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How to make corporate and charity partnerships work to create maximum impact

By Beth Gaudin

There is no doubt that for many charities it is a difficult time. Fundraising, while never easy, has become even tougher with many of the staple formats unavailable and previous donors unable to give.

With everything in flux, it is hard to know what the future will look like, but it is extremely likely that corporate partnerships, one of the foundations of charitable fundraising, will be important.

At their best, these partnerships are a symbiotic relationship that benefit both parties, creating huge value and social change. Of course, this isn’t always the case and sometimes partnerships can feel one-sided and unsatisfying, or can simply fail to achieve what they set out to do.

Not all partnerships are the same, and there are a range of ways that corporates might engage with a charity. The most obvious is through a one-off donation which the charity can then use to fund whatever it likes.

Sometimes these go deeper, with the corporate partner working with the charity to create a bespoke programme that addresses a certain issue. Ideally, these programmes are able to utilise skills and wider resources from both the charity and corporate partner to make the biggest impact; sharing intellect and ideas could be considerably more powerful than a straight financial gift. These programmes often extend into skilled employee volunteering, for which there is an increasing desire, this creates a real potential for capacity building.

Finally, there are fundraising partnerships. These might be as simple as the corporate encouraging its employees or customers, or perhaps both, to fundraise with the total sometimes matched by the corporate. This may also include cause-related marketing activities with products are created or linked by the corporate so that a percentage of profits from sales go to the charity.

Whatever the type of partnership, there are some basic principles that ought to be considered before they are set up:

  • What are you trying to achieve? – this might sound incredibly obvious but ensuring you are working to the same end point should be the foundation to how the partnership is built. This goes beyond the measurement metrics like total amounts of money to be raised. For example, if you are working on a partnership around a medical condition, is your overarching aim a change to how the condition is treated or eradicating it entirely, or simply raising awareness of the condition? This will make a huge difference to finding the right partner, developing what you do together, and motivating audiences to get involved.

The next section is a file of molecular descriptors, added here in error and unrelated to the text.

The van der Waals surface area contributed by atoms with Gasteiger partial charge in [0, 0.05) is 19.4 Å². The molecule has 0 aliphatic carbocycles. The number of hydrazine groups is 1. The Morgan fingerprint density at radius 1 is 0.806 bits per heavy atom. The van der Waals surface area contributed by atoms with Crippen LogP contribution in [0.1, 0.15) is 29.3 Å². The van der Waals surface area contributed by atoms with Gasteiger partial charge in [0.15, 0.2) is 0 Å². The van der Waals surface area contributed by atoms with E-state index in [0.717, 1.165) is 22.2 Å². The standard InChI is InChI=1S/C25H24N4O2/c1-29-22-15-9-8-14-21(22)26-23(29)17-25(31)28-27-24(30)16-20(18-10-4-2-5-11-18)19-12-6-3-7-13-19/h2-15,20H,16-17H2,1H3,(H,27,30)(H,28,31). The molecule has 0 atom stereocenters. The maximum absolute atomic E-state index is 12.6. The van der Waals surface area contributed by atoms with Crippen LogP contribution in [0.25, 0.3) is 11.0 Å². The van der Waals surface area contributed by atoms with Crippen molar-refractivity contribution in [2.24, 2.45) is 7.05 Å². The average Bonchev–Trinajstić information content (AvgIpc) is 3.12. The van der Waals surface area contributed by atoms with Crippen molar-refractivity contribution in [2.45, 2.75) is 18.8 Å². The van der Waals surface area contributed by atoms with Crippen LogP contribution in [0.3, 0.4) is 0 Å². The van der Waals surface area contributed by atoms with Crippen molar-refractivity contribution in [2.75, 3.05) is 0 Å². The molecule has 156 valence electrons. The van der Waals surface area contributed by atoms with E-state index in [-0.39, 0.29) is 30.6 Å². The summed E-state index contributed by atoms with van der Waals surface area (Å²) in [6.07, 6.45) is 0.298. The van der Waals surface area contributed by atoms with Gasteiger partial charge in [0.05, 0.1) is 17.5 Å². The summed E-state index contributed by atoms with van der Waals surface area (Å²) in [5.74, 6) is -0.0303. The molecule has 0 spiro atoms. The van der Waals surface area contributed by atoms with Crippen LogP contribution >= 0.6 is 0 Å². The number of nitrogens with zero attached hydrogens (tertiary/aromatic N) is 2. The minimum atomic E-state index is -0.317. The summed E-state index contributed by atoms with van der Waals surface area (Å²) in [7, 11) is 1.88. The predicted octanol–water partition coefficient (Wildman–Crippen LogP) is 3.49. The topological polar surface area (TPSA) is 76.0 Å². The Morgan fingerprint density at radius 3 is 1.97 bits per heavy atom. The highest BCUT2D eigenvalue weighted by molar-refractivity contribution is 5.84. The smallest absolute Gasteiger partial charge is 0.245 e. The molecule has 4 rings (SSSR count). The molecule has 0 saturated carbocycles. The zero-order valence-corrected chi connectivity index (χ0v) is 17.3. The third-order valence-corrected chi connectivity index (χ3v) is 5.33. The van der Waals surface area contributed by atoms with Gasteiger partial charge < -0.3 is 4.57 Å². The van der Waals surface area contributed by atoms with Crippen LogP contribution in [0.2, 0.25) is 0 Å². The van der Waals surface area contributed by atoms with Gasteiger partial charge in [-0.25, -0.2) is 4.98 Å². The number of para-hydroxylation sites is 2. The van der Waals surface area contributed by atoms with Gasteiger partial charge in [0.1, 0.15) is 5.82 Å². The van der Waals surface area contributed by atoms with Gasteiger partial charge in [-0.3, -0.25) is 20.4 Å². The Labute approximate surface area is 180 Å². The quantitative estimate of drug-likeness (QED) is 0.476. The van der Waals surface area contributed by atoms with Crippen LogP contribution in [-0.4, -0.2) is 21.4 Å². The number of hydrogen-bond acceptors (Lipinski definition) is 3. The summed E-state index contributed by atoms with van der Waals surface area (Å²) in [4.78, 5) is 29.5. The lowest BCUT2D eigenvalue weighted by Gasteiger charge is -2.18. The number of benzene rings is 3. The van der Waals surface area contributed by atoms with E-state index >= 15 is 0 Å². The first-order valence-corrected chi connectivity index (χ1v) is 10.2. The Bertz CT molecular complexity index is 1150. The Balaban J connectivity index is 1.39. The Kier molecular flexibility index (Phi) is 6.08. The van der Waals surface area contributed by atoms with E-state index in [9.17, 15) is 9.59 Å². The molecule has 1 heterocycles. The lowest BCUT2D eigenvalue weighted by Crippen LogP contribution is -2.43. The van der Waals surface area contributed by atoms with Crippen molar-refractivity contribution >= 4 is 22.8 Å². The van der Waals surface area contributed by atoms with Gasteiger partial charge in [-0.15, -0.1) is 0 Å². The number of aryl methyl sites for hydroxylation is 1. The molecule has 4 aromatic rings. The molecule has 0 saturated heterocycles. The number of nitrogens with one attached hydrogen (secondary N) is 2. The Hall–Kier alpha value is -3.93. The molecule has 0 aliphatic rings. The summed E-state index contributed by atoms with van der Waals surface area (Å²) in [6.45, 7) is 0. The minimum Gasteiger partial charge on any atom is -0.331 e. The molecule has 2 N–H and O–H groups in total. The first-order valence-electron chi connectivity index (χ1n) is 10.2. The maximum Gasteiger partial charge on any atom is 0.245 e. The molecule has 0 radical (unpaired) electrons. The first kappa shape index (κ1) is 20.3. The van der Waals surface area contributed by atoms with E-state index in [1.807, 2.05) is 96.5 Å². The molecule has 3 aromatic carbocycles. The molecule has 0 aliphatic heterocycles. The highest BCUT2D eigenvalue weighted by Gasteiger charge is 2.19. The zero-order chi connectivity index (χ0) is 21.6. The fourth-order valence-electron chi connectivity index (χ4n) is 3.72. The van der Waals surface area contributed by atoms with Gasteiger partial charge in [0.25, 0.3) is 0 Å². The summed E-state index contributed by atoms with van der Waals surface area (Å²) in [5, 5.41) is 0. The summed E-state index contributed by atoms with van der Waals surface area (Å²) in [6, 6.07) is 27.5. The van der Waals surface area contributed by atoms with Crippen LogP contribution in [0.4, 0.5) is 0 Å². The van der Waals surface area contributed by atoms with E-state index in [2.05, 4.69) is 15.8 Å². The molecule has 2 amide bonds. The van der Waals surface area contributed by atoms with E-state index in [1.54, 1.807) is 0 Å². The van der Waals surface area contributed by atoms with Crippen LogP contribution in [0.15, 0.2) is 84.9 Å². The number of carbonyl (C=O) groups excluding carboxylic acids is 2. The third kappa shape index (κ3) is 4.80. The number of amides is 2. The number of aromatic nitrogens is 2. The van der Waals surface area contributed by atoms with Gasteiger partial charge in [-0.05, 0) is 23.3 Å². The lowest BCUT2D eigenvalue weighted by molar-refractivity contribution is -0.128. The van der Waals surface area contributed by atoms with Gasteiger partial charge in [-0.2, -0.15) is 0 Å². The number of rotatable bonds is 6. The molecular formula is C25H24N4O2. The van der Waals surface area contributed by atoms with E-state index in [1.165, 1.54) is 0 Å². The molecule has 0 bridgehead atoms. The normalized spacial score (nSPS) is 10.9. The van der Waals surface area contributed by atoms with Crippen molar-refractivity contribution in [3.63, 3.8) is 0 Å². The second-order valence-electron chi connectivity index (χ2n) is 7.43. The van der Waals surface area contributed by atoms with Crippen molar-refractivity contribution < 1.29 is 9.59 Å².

• What are your expectations from each other and the process? – this is the nuts and bolts of the partnership. How will your results be measured? How often? Who is responsible for this? It is also important to lay out who is delivering what and that these roles are divided to best play to the strengths of the partner.
  • How will you talk about the partnership? – most partnerships will come with a desire from both sides to talk about the ambitions and achievements. It is important to agree early how this is done, how you will work together to amplify the message and when. Having a core set of messages and clear roles will ensure that this process works efficiently and that everyone is happy with how the partnership is communicated.
  • Think about the end – this might sound a little odd, but understanding the end point (and what you hope to have achieved by then) is vital from the beginning. No one partner should come to rely on the other without understanding if, when and how the partnership will end. Having an exit strategy will ensure that the partnership can go out with a bang and not a whimper – or ideally both partners can understand its benefit and discuss expansions with enough time to enact them.
  • How much is it going to cost? – just like volunteers, partnerships don’t come free, they need to be managed and they need resources on both sides to make them work. This needs to be factored into the planning so there are no unexpected surprises and you can make the most of the opportunity.

Whatever your goal, it is likely that there are partners available to help you achieve the change you want. But, like all good relationships they require work and good communication from the very outset.

Being honest and transparent about your desires and expectations (and how they change over the course of the relationship) is very important. Keep communicating throughout and your partnership is more likely to achieve bigger and better outcomes for all.